Friday, June 25, 2010

Guest Blogger Ann Lethbridge on Regency Weddings

In a romance, the end goal is of course a happily ever after, and possibly a wedding. We have all seen that wonderful scene in the Colin Firth Pride and Predjudice of the villagers throwing petals and the groom throwing coins, so I thought I would talk a little bit about weddings during the period.

Weddings during the Regency did not tend to be the huge affairs that we think of today, or that became more prevalent during the Victorian era, but they were important nonetheless.

St George’s was the fashionable church for the ton during this time, pictured here, but a little later than Regency. What a magnificent venue. St George's celebrated approximately a thousand weddings a year during our period. That would have kept the pastor on his toes, I am sure. I visited St Georges in London ealier this month only to discover it was closed for renovations.

One big question is, did brides wear white?

In the various groups to which I belong, we hear over and over again that brides did not wear white. But I think what we really mean is that white was not considered "the right thing" or mandatory. A colored dress did not signify lack of chasteness, it was simply a personal preference. That said, it seems that white was the color of choice for many as can be seen from the following examples.

This is a picture of Princess Charlotte returning from her marriage to Prince Leopold in 1816 -- the wedding of the regency era, For her wedding she chose to wear a silver lamé dress over white silk, trimmed with silver lace.

We also know that Jane Austen's niece Anna, who married Benjamin Lefroy on November 8, 1814, wore "a dress of fine white muslin, and over it a soft silk shawl, white shot with primrose, with embossed white-satin flowers, and very handsome fringe, and on her head a small cap to match, trimmed with lace.

When Jerome Bonaparte (Napoleon's brother) wed the fashionable American beauty Elizabeth Patterson on Christmas Eve 1803 the bride wore a dress of thin white muslin and lace

In my experience, English fashion journals are rather silent on wedding dresses during the Regency era, and often brides of all levels of society wore a dress they already owned or purchased for the occasion and probably wore again.

This is a rare print from 'Ackermann's Repository' for June 1816 of a wedding dress in white satin with an overdress in striped gauze and trimmed with Brussels lace. It was to be worn with pearl jewelry, white satin slippers and white kid gloves but notice, there is no veil. It wasn't until the 1820's that we begin to see all the hoopla about specially designed wedding dresses.

Another thing that plagues writers is the issue of banns and licenses. Banns had to be called in both parish churches of the couple. They had to be read by the vicar on three consecutive Sundays before the wedding. There were two types of licenses. A standard license if couples did not want banns called or to wait for the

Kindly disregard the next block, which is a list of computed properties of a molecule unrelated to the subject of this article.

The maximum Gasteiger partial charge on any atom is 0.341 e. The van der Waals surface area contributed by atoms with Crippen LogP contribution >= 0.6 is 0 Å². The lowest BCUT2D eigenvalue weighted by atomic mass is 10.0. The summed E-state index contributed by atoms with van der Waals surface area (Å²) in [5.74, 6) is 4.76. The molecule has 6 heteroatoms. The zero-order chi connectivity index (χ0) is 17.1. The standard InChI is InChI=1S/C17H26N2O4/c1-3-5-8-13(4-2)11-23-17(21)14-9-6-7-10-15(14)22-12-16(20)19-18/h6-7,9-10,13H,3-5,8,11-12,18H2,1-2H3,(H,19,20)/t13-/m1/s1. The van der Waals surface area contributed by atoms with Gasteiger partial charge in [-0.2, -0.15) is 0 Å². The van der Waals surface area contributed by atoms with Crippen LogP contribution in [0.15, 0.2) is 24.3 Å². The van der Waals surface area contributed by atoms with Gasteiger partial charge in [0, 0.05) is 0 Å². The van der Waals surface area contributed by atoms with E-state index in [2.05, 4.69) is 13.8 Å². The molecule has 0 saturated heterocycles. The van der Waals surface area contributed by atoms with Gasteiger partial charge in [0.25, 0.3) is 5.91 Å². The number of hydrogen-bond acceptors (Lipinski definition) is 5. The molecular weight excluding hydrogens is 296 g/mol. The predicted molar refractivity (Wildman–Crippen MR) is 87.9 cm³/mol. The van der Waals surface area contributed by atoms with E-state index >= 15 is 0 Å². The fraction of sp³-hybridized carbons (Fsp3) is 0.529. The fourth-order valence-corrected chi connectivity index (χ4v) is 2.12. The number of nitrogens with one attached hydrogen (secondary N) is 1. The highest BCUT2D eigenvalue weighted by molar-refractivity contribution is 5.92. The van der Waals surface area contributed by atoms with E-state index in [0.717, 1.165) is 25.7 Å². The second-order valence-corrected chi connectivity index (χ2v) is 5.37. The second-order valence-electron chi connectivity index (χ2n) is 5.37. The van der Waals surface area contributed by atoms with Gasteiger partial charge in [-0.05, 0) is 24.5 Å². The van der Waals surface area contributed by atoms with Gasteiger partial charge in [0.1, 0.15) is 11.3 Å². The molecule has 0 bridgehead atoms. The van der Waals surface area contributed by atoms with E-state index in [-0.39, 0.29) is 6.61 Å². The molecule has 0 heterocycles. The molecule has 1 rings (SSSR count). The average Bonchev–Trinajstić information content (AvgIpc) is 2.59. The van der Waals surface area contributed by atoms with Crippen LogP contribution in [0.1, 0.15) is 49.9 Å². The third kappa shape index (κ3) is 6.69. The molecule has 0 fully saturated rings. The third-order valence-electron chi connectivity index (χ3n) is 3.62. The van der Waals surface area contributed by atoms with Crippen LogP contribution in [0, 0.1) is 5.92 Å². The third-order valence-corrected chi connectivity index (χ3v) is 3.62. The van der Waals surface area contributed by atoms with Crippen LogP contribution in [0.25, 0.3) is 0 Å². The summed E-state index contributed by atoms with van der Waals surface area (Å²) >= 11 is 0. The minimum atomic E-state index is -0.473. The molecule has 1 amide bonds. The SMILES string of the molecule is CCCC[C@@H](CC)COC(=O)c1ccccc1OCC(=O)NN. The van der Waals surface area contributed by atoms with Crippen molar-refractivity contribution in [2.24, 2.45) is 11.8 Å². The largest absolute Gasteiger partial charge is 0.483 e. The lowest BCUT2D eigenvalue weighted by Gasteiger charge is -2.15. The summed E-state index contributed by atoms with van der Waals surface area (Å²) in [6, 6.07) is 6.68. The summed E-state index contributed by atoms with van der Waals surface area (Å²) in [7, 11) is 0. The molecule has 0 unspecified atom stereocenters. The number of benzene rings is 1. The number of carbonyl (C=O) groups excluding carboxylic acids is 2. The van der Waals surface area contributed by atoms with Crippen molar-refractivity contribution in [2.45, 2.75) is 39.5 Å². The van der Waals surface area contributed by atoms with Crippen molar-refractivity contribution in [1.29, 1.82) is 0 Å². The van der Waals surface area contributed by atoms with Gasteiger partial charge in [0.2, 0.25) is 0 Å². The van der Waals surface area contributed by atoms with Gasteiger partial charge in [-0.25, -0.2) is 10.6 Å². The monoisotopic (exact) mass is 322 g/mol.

fortnight, they could apply to the local bishop or his representative for a standard license. This only eliminated the need for banns. The couple still had to marry in parish church between 8 and noon. There was a seven day wait. A special license obtained only from the office of the archbishop of Canterbury at Doctor's commons in London. One had to swear to the truth of the information and pay five pounds . This allowed the couple to marry anywhere and at any hour a clergyman could be found to officiate.

Ann Lethbridge writes Regency Historical for Harlequin Mills and Boon. Her current release entitled Captured for the Captain’s Pleasure is out this month (June) in the UK and you can still find copies of her North American Release for May 2010, Wicked Rake, Defiant Mistress in stores and on line.

As an army brat growing up in Britain Ann spent many happy hours visiting historical sites of every era of history, but when she found Jane Austen she knew which time period she wanted to write about.


Unknown said...

Dear Lesley-Ann, thanks so much for inviting me to visit you today. I'd be happy to answer questions about weddings, publishing, or anything else your readers would like to throw at me -- if I can.

Anita Mae Draper said...

This is so interesting. I'm working on a blog series about weddings thru history and what has changed. Perchance I can link to this? 


Unknown said...

Anita, of course you can. Please also mention my blog in your acknowledgment of the source, where I have all kinds of interesting stuff about the regency. I would be happy to add you to my links if you contact me through my website.

Lesley-Anne McLeod said...

Delighted to have you here, Ann! Thank you for visiting with such an informative post. And what a lovely wedding gown from the Repository of Arts...

Shannon said...

I have little more to add than simply the words 'beautiful dresses'... *sighs wistfully*

Unknown said...

Glad you enjoyed, Shannon.

Luis Rodriguez said...

Now which St George's is this? I know of at least two in London - Hanover Square and Bloomsbury.

Lesley-Anne McLeod said...

This would be St. George's Hanover Square the parish church of Mayfair, home of the beau monde. Thanks for your interest!

Unknown said...

Thanks Lesley-Ann for answering that, Of course, I should have made the location clear. So thanks to Luis for asking the question so it can be added to the post.